Academic journal article Best Practices in Mental Health

Criticial Care Recovery Center: Can a Geriatric Model of Care Guide Recovery of ICU Survivors?

Academic journal article Best Practices in Mental Health

Criticial Care Recovery Center: Can a Geriatric Model of Care Guide Recovery of ICU Survivors?

Article excerpt

Introduction

Post-intensive-care syndrome (PICS) is defined as cognitive, psychiatric, and/or physical decline after an intensive care unit (ICU) stay. The evidence suggests a strong connection between aging and PICS. More than 50 percent of ICU patients in developed countries are sixty-five or older, and older patients who have had critical illness are more likely to have poorer cognitive and functional outcomes than younger patients (Baldwin, 2015). Geriatric syndromes such as preexisting dementia and the new onset of delirium during ICU hospitalization are also associated with cognitive decline and higher rates of mortality during the post-hospitalization period (Cavallazzi, Saad, & Marik, 2012; Fong, Davis, Growdon, Albuquerque, & Inouye, 2015; Girard et al., 2010; Pandharipande et al., 2013). In a study of 821 patients who had respiratory failure or shock, 24 percent of younger adults had cognitive performance similar to patients with early Alzheimer's disease (Pandharipande et al., 2013). Finally, delirium in the ICU has been shown to cause a 6 times greater likelihood of dementia in adults sixty-five and older (Rockwood et al., 1999) and an 8.7 times greater likelihood in adults eighty-five and older (Davis et al., 2012). Despite the complex cognitive, psychiatric, and physical needs of patients with PICS, there are no established collaborative clinical care models for the management of the long-term effects of PICS. We argue that ICU survivors would benefit from a geriatric model of care because there is significant overlap between the diseases of aging (most notably dementia) and PICS.

Program Description

In 2010, Eskenazi Medical Center's pulmonary/critical care and geriatrics divisions developed the Critical Care Recovery Center (CCRC) to address the needs of ICU survivors. The CCRC is an innovative collaborative care model for ICU survivors, specifically designed to care for those who are at high risk of developing PICS. Criteria for admission to the CCRC include being eighteen years of age or older, having been admitted to Eskenazi Hospital's ICU, and either having spent forty-eight hours or longer on mechanical ventilation or having had delirium for forty-eight hours or longer.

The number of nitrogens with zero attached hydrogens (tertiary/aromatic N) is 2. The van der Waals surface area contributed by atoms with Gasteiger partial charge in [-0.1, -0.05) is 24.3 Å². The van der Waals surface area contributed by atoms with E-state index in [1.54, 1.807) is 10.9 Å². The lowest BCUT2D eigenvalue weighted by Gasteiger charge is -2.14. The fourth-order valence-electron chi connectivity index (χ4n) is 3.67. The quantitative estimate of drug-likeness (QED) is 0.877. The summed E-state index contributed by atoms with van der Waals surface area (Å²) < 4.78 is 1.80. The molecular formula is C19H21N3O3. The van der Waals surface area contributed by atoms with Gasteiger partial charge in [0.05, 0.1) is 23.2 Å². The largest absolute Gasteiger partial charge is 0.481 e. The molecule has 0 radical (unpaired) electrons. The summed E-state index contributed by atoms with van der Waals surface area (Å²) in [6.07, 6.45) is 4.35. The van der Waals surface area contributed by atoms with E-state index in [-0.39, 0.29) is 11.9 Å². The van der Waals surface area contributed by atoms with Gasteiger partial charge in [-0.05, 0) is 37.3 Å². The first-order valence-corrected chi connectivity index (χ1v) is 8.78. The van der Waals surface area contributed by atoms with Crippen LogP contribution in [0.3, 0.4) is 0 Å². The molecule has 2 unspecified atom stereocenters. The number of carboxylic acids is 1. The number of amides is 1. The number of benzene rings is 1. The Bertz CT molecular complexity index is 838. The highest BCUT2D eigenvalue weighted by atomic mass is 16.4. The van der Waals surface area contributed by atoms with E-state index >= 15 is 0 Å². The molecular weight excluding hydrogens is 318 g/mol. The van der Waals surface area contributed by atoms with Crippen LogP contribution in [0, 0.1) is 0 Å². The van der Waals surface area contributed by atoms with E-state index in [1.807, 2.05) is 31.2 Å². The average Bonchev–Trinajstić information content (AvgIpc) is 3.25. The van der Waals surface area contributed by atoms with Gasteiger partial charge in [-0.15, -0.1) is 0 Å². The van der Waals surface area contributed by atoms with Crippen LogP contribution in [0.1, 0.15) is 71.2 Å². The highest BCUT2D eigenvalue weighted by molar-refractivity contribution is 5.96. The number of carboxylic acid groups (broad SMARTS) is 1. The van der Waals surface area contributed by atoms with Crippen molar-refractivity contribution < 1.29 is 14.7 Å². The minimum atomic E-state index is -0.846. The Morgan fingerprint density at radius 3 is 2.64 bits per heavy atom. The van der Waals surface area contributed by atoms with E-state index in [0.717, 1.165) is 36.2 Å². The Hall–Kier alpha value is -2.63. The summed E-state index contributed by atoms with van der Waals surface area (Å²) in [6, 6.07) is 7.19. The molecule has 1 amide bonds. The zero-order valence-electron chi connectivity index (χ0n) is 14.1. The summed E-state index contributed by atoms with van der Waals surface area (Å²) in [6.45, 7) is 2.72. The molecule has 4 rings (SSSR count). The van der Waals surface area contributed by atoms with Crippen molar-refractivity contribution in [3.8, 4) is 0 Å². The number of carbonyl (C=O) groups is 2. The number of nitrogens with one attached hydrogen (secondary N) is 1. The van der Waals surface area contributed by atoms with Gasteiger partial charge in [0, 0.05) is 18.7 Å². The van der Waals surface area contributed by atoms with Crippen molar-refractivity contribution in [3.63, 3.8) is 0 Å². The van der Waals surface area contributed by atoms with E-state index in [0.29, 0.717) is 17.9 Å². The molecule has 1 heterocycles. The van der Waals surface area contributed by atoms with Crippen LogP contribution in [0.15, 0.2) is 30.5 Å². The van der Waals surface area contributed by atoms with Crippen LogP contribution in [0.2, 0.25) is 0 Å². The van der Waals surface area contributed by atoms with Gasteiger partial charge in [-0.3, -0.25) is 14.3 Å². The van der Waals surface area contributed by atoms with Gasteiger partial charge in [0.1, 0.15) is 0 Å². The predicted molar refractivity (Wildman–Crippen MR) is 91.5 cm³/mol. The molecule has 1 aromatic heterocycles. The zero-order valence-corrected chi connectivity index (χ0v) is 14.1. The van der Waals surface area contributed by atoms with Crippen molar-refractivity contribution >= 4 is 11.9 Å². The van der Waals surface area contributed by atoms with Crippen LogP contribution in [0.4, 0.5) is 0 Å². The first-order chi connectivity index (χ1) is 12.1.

The CCRC is modeled on the Healthy Aging Brain Center (HABC), an innovative model of dementia care developed by the geriatric medicine program at Wishard Health Services, now Eskenazi Medical Center (Boustani et al., 2011; Callahan et al., 2006). We chose a geriatric model of care for dementia as the model for the CCRC for several reasons. First, both dementia and PICS require collaborative care because of the complex cognitive, psychiatric, and functional needs of both populations of patients. Second, caregivers for critically ill patients can develop a syndrome known as PICS-family, which manifests psychiatric symptoms such as anxiety, posttraumatic stress disorder, depression, and complicated grief resulting from the traumatic experience of seeing a patient quite ill and having to care for that patient. In some aspects, PICS-family parallels the caregiver distress seen in caregivers of patients with dementia. The HABC recognizes the importance of caregivers in the well-being of patients and provides evaluation and services for caregivers. Third, given the well-established bidirectional relationship between delirium and dementia (Fong et al., 2015), we anticipated significant overlap between these populations. Fourth, the HABC model demonstrated rapid successful implementation of evidence-based practices for dementia patients and improvement in clinical outcomes such as lowered utilization of acute services (Boustani et al., 2011). By using the HABC as our model, we anticipated that the CCRC would also be able to rapidly implement evidence-based guidelines for delirium, such as the 2014 American Geriatrics Society Clinical Practice Guideline for Postoperative Delirium in Older Adults (American Geriatrics Society Expert Panel, 2015), as they were published. …

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